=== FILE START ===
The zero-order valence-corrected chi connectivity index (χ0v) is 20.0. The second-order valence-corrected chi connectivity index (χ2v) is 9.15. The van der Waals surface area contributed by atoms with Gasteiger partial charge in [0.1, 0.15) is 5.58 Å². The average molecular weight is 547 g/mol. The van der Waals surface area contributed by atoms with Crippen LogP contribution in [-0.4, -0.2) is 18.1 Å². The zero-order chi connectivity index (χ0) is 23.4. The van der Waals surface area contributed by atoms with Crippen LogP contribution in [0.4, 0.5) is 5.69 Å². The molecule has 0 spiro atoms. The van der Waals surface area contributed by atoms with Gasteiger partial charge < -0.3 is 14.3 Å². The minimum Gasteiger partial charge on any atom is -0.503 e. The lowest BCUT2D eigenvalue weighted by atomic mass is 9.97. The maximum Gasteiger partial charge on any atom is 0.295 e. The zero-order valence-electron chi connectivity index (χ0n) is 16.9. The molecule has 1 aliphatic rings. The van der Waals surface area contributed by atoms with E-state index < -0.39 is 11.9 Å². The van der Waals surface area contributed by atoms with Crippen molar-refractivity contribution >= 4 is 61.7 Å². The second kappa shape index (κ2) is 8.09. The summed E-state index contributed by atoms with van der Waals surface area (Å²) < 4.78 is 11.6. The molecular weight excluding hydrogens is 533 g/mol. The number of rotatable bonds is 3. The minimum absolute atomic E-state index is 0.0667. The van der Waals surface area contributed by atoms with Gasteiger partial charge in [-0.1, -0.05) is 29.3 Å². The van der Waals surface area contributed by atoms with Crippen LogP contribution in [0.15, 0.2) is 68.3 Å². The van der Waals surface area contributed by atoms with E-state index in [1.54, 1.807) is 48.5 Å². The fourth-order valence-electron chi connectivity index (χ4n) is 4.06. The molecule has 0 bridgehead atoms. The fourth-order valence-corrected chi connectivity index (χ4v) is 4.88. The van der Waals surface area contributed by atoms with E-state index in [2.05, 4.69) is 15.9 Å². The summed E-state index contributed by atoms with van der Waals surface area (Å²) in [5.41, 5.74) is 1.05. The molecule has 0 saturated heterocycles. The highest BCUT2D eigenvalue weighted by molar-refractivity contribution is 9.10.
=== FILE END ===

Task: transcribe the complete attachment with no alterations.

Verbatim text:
The zero-order valence-corrected chi connectivity index (χ0v) is 20.0. The second-order valence-corrected chi connectivity index (χ2v) is 9.15. The van der Waals surface area contributed by atoms with Gasteiger partial charge in [0.1, 0.15) is 5.58 Å². The average molecular weight is 547 g/mol. The van der Waals surface area contributed by atoms with Crippen LogP contribution in [-0.4, -0.2) is 18.1 Å². The zero-order chi connectivity index (χ0) is 23.4. The van der Waals surface area contributed by atoms with Crippen LogP contribution in [0.4, 0.5) is 5.69 Å². The molecule has 0 spiro atoms. The van der Waals surface area contributed by atoms with Gasteiger partial charge < -0.3 is 14.3 Å². The minimum Gasteiger partial charge on any atom is -0.503 e. The lowest BCUT2D eigenvalue weighted by atomic mass is 9.97. The maximum Gasteiger partial charge on any atom is 0.295 e. The zero-order valence-electron chi connectivity index (χ0n) is 16.9. The molecule has 1 aliphatic rings. The van der Waals surface area contributed by atoms with E-state index < -0.39 is 11.9 Å². The van der Waals surface area contributed by atoms with Crippen molar-refractivity contribution >= 4 is 61.7 Å². The second kappa shape index (κ2) is 8.09. The summed E-state index contributed by atoms with van der Waals surface area (Å²) < 4.78 is 11.6. The molecular weight excluding hydrogens is 533 g/mol. The number of rotatable bonds is 3. The minimum absolute atomic E-state index is 0.0667. The van der Waals surface area contributed by atoms with Gasteiger partial charge in [-0.1, -0.05) is 29.3 Å². The van der Waals surface area contributed by atoms with Crippen LogP contribution in [0.15, 0.2) is 68.3 Å². The van der Waals surface area contributed by atoms with E-state index in [1.54, 1.807) is 48.5 Å². The fourth-order valence-electron chi connectivity index (χ4n) is 4.06. The molecule has 0 bridgehead atoms. The fourth-order valence-corrected chi connectivity index (χ4v) is 4.88. The van der Waals surface area contributed by atoms with E-state index in [2.05, 4.69) is 15.9 Å². The summed E-state index contributed by atoms with van der Waals surface area (Å²) in [5.41, 5.74) is 1.05. The molecule has 0 saturated heterocycles. The highest BCUT2D eigenvalue weighted by molar-refractivity contribution is 9.10.